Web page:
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Dunwoody City Council discusses tweaking budget
by Bobby Tedder
October 16, 2012 02:19 PM | 3810 views | 0 0 comments | 14 14 recommendations | email to a friend | print
Dunwoody officials might have some tinkering to do in regards to the city’s finances.

Dunwoody City Council discussed — on first read — an ordinance to amend the 2012 operating and capital budgets at its meeting Oct. 15.

The occurrence of a few events this year is the catalyst for the proposed measure.

Several projects were budgeted in a previous year but not completed until 2012, Dunwoody City Manager Warren Hutmacher said.

“Because appropriations expire at the end of the fiscal year, [city council] must reallocate budget dollars for the projects in the year completed,” said Hutmacher.

Cases-in-point: The Dunwoody Police Department had nearly $3,000 in unused funds for its Explorer program that were later used this year. Meanwhile, the city public works department had a work order system budgeted in 2011 with more than $49,000 of the dollars not spent until 2012.

A few changes based on recommendations generated in the 2013 budget committee meeting are also on tap for the 2012 budget, Hutmacher noted.

The discussion of the aforementioned ordinance preceded a public hearing of the 2013 proposed fiscal year budget.

The original budget, presented by Mayor Mike Davis and Hutmacher, calls for maintaining the millage rate at 2.74 mills.

Councilman Denis Shortal has expressed his desire for the city to maintain its fiscally conservative ways.

“Being conservative now will prevent a catastrophe down the road,” Shortal said. “If we don’t, those who come behind us will have to pick up the pieces.”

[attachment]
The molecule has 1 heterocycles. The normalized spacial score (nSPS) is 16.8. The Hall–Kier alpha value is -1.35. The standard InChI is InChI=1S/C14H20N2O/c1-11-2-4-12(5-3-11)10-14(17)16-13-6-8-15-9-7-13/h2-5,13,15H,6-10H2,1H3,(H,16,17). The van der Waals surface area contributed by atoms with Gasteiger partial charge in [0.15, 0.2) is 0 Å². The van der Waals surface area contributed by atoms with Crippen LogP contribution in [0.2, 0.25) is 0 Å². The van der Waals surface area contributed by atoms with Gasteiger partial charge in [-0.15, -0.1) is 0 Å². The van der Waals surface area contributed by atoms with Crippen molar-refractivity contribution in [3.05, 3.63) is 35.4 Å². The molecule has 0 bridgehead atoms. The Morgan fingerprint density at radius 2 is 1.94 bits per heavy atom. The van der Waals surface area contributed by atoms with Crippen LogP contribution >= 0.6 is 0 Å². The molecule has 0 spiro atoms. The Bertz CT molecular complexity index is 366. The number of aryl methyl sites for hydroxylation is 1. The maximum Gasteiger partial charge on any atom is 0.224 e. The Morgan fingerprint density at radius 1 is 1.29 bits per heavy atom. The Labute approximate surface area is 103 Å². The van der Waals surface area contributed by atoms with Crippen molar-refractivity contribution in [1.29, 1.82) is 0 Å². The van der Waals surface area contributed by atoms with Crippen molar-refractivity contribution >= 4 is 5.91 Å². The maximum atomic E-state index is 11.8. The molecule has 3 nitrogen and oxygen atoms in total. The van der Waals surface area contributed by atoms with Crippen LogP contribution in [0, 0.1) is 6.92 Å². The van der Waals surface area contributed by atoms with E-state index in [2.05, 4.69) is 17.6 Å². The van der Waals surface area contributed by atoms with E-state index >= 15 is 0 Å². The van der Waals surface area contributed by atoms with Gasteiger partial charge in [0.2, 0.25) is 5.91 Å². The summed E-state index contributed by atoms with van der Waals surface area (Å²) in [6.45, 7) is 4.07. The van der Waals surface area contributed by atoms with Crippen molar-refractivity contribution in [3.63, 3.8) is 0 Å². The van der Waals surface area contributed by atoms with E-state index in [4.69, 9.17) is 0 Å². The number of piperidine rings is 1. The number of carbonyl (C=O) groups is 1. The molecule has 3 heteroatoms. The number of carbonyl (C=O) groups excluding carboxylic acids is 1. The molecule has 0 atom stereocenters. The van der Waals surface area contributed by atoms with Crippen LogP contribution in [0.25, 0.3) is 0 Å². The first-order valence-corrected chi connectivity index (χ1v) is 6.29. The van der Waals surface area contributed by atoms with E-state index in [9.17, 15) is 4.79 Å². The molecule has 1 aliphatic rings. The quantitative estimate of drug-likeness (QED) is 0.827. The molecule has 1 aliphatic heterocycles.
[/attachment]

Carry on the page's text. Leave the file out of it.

In other business, council members and other city officials also discussed the possibility of adjusting park rental fees.

“It is customary to charge a rental fee for the privilege of reserving certain park facilities for private parties and functions,” said Brent Walker, Dunwoody Parks and Recreation manager. “The fee offsets administrative costs of reserving the pavilion and the maintenance costs for clean-up before and after a rental.”

The current $100 rental fee is comparable to what other cities in the area charge for smaller private gatherings — family reunions, private corporate events. It is not; however, an “appropriate” asking price for large special events that utilize much more space within Brook Run Park and require more attention from city staffers, Walker said.

Walker recommended the city adopt a daily rental fee scale that differentiates event size and charges accordingly. Private rentals — reunions and birthday parties — will remain $100. Meanwhile, small special events involving up to 300 people will cost $400 per day; those designed to attract more than 300 attendees like carnivals and concerts will go for $600.

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